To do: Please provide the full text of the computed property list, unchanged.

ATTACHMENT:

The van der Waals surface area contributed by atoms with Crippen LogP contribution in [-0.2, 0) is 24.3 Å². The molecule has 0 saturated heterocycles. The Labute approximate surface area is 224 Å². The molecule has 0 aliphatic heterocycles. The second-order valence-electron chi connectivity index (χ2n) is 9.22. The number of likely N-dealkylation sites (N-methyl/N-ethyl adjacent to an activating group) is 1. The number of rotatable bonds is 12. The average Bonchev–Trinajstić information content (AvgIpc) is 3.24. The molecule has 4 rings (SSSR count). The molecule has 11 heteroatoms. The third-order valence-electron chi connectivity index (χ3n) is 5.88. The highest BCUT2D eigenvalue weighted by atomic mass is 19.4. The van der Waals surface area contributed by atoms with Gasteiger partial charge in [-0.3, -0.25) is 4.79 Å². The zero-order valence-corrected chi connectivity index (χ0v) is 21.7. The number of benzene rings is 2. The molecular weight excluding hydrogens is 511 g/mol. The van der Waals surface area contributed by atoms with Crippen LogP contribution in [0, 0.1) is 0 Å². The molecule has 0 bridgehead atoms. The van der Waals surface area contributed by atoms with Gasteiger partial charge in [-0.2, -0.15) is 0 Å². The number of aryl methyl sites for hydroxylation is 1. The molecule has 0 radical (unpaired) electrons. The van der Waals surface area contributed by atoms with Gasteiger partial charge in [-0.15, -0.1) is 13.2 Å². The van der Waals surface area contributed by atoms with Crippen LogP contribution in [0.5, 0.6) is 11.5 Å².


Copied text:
The van der Waals surface area contributed by atoms with Crippen LogP contribution in [-0.2, 0) is 24.3 Å². The molecule has 0 saturated heterocycles. The Labute approximate surface area is 224 Å². The molecule has 0 aliphatic heterocycles. The second-order valence-electron chi connectivity index (χ2n) is 9.22. The number of likely N-dealkylation sites (N-methyl/N-ethyl adjacent to an activating group) is 1. The number of rotatable bonds is 12. The average Bonchev–Trinajstić information content (AvgIpc) is 3.24. The molecule has 4 rings (SSSR count). The molecule has 11 heteroatoms. The third-order valence-electron chi connectivity index (χ3n) is 5.88. The highest BCUT2D eigenvalue weighted by atomic mass is 19.4. The van der Waals surface area contributed by atoms with Gasteiger partial charge in [-0.3, -0.25) is 4.79 Å². The zero-order valence-corrected chi connectivity index (χ0v) is 21.7. The number of benzene rings is 2. The molecular weight excluding hydrogens is 511 g/mol. The van der Waals surface area contributed by atoms with Crippen LogP contribution in [0, 0.1) is 0 Å². The molecule has 0 bridgehead atoms. The van der Waals surface area contributed by atoms with Gasteiger partial charge in [-0.2, -0.15) is 0 Å². The number of aryl methyl sites for hydroxylation is 1. The molecule has 0 radical (unpaired) electrons. The van der Waals surface area contributed by atoms with Gasteiger partial charge in [-0.15, -0.1) is 13.2 Å². The van der Waals surface area contributed by atoms with Crippen LogP contribution in [0.5, 0.6) is 11.5 Å².